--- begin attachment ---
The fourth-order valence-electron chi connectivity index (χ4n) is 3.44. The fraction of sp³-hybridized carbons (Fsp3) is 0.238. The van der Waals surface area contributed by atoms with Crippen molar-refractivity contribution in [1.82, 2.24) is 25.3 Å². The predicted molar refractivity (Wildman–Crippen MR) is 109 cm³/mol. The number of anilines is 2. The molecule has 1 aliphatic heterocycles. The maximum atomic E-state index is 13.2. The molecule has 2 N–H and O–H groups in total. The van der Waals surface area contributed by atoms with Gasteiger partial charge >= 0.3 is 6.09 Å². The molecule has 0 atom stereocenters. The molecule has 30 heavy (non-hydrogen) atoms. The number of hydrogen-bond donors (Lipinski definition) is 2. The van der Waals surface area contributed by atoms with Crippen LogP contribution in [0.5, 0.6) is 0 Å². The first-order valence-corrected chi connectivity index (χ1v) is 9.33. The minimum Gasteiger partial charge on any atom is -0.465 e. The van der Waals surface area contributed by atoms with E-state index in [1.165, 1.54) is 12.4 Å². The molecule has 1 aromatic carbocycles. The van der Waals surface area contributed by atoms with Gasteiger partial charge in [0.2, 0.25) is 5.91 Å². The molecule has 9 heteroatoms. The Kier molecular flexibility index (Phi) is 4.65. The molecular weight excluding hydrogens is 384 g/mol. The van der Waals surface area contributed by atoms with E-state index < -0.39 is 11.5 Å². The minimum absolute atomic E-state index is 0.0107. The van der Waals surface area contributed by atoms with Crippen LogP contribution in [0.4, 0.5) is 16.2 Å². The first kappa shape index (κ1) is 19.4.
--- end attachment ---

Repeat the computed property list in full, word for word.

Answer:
The fourth-order valence-electron chi connectivity index (χ4n) is 3.44. The fraction of sp³-hybridized carbons (Fsp3) is 0.238. The van der Waals surface area contributed by atoms with Crippen molar-refractivity contribution in [1.82, 2.24) is 25.3 Å². The predicted molar refractivity (Wildman–Crippen MR) is 109 cm³/mol. The number of anilines is 2. The molecule has 1 aliphatic heterocycles. The maximum atomic E-state index is 13.2. The molecule has 2 N–H and O–H groups in total. The van der Waals surface area contributed by atoms with Gasteiger partial charge >= 0.3 is 6.09 Å². The molecule has 0 atom stereocenters. The molecule has 30 heavy (non-hydrogen) atoms. The number of hydrogen-bond donors (Lipinski definition) is 2. The van der Waals surface area contributed by atoms with Crippen LogP contribution in [0.5, 0.6) is 0 Å². The first-order valence-corrected chi connectivity index (χ1v) is 9.33. The minimum Gasteiger partial charge on any atom is -0.465 e. The van der Waals surface area contributed by atoms with E-state index in [1.165, 1.54) is 12.4 Å². The molecule has 1 aromatic carbocycles. The van der Waals surface area contributed by atoms with Gasteiger partial charge in [0.2, 0.25) is 5.91 Å². The molecule has 9 heteroatoms. The Kier molecular flexibility index (Phi) is 4.65. The molecular weight excluding hydrogens is 384 g/mol. The van der Waals surface area contributed by atoms with E-state index < -0.39 is 11.5 Å². The minimum absolute atomic E-state index is 0.0107. The van der Waals surface area contributed by atoms with Crippen LogP contribution in [0.4, 0.5) is 16.2 Å². The first kappa shape index (κ1) is 19.4.